Before breakfast and from the north, our ship approached the famous Lemaire Channel. The narrow channel is ornamented with magnificent black cliffs on both sides. The cliffs stick out of a steep glacier belt at low elevations. The clifftops were hidden by overcast clouds. The channel is so narrow that a large iceberg could completely block the passage. Luckily, all icebergs within the channel were small or medium-sized, and National Geographic Endurance made it through. At the southern exit of the channel, we spotted Pleneau Island, our destination for the morning landing. A shallow sea near the island trapped hundreds of icebergs driven by wind and currents until they were grounded. Two of them were especially remarkable. One was in the shape of a bridge. An opening in the iceberg was decorated with huge icicles. From one side, guests on the Zodiac cruise could take an ice-framed photo of our ship. The second massive iceberg had an enormous cave that was carved by ocean waves. The cave was about 30 meters high at the entrance and about 50 meters deep. A landing at the island and Zodiac cruises were offered to guests. Pleneau Island is home to about 3,000 pairs of nesting gentoo penguins. The island is almost completely covered by ice and snow except for multiple small, smooth rock outcrops that protrude through the snow. These clear openings were used by nesting birds. The sky cleared after lunch. We sailed through the Lemaire Channel again in the opposite direction. The ship repositioned to nearby Hidden Bay, where we had two afternoon rounds of Zodiac cruising. The bay was surrounded by spectacular peaks and sparkling glaciers. Guests enjoyed the Zodiac cruises and a very interesting presentation about science experiments in the Southern Ocean. Before dinner, National Geographic Endurance set its course for Ushuaia across the Drake Passage.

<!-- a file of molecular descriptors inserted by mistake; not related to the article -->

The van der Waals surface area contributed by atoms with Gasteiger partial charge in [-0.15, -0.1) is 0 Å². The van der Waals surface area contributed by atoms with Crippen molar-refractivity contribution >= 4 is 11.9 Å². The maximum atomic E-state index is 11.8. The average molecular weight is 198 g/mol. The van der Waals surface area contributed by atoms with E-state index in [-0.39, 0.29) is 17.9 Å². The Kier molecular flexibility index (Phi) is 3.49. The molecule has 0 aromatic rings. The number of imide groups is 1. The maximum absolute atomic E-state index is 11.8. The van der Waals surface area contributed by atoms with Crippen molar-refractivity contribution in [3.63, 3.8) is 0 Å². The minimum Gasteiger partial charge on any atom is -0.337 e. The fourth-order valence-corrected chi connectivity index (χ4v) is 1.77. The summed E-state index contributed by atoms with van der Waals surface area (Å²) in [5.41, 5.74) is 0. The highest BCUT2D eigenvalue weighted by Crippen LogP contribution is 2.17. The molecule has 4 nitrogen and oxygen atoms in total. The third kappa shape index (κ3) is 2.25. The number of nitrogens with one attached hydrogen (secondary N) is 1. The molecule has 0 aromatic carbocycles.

We headed into the infamous Drake Passage last night after five days in Antarctica, so today's slightly later wakeup call and breakfast were a welcomed change of pace. A day at sea, however, does not mean fewer opportunities for wildlife spotting! Large numbers of seabirds flew all around the ship, such as southern giant petrels, Antarctic prions, and Cape petrels. We observed several light-mantled albatrosses, considered by some to be the most beautiful of that spectacular family of birds. In the early afternoon, several of the less commonly seen Antarctic petrels joined the fray, distinguishable from the artistically patterned Cape petrels (known also by their Spanish name 'pintado,' meaning painted) by their more orderly black and white plumage. While sea days spent heading back north from Antarctica provide time for reflection and processing of our experiences over the last few days, the lecture and enrichment program also continues. In the morning, Undersea Specialist Emmett Clarkin spoke about the ocean currents that keep Antarctica cold and insulate it from the rest of the planet, while Naturalist Elise Lockton gave a long-anticipated account of Sir Ernest Shackleton's famous Imperial Transantarctic Expedition. Finally, Naturalist Maria Intxaustegi presented some of her experiences working as a marine archaeologist. After a hearty dinner of Japanese okonomiyaki, we gathered once more in the lounge for a showing of the documentary Around Cape Horn, in which Captain Irving Johnson recalls his time sailing aboard the bark Peking from Europe around Cape Horn to Santiago. This film puts the historic significance of our spectacular ocean crossing into fitting perspective, especially as we hope to catch a glimpse of the famous lighthouse and monument at Cape Horn tomorrow morning.